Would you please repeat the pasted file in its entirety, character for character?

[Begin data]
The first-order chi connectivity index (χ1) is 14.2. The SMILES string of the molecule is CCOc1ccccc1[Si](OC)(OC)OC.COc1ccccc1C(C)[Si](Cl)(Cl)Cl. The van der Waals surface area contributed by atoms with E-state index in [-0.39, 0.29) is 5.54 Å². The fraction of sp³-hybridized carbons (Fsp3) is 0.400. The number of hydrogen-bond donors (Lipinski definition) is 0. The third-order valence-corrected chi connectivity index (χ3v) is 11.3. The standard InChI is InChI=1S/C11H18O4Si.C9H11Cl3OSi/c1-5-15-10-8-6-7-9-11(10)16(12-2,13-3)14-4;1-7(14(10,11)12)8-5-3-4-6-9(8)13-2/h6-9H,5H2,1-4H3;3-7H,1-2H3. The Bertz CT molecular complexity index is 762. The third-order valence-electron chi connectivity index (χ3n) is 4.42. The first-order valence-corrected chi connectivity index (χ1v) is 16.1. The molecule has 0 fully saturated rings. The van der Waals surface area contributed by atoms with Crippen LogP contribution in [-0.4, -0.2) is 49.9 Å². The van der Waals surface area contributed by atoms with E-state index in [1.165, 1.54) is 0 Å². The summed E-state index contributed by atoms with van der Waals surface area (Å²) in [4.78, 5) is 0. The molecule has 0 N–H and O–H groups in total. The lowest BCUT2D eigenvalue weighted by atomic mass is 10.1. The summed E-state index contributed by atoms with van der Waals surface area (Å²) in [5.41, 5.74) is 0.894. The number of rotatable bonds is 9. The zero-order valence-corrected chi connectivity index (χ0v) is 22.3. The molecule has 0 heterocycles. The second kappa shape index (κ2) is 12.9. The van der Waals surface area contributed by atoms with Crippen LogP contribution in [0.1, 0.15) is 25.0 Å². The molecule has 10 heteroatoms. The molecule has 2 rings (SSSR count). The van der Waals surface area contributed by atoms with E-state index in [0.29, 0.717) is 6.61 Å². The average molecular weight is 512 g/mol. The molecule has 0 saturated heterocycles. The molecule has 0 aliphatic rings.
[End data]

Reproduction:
The first-order chi connectivity index (χ1) is 14.2. The SMILES string of the molecule is CCOc1ccccc1[Si](OC)(OC)OC.COc1ccccc1C(C)[Si](Cl)(Cl)Cl. The van der Waals surface area contributed by atoms with E-state index in [-0.39, 0.29) is 5.54 Å². The fraction of sp³-hybridized carbons (Fsp3) is 0.400. The number of hydrogen-bond donors (Lipinski definition) is 0. The third-order valence-corrected chi connectivity index (χ3v) is 11.3. The standard InChI is InChI=1S/C11H18O4Si.C9H11Cl3OSi/c1-5-15-10-8-6-7-9-11(10)16(12-2,13-3)14-4;1-7(14(10,11)12)8-5-3-4-6-9(8)13-2/h6-9H,5H2,1-4H3;3-7H,1-2H3. The Bertz CT molecular complexity index is 762. The third-order valence-electron chi connectivity index (χ3n) is 4.42. The first-order valence-corrected chi connectivity index (χ1v) is 16.1. The molecule has 0 fully saturated rings. The van der Waals surface area contributed by atoms with Crippen LogP contribution in [-0.4, -0.2) is 49.9 Å². The van der Waals surface area contributed by atoms with E-state index in [1.165, 1.54) is 0 Å². The summed E-state index contributed by atoms with van der Waals surface area (Å²) in [4.78, 5) is 0. The molecule has 0 N–H and O–H groups in total. The lowest BCUT2D eigenvalue weighted by atomic mass is 10.1. The summed E-state index contributed by atoms with van der Waals surface area (Å²) in [5.41, 5.74) is 0.894. The number of rotatable bonds is 9. The zero-order valence-corrected chi connectivity index (χ0v) is 22.3. The molecule has 0 heterocycles. The second kappa shape index (κ2) is 12.9. The van der Waals surface area contributed by atoms with Crippen LogP contribution in [0.1, 0.15) is 25.0 Å². The molecule has 10 heteroatoms. The molecule has 2 rings (SSSR count). The van der Waals surface area contributed by atoms with E-state index in [0.29, 0.717) is 6.61 Å². The average molecular weight is 512 g/mol. The molecule has 0 saturated heterocycles. The molecule has 0 aliphatic rings.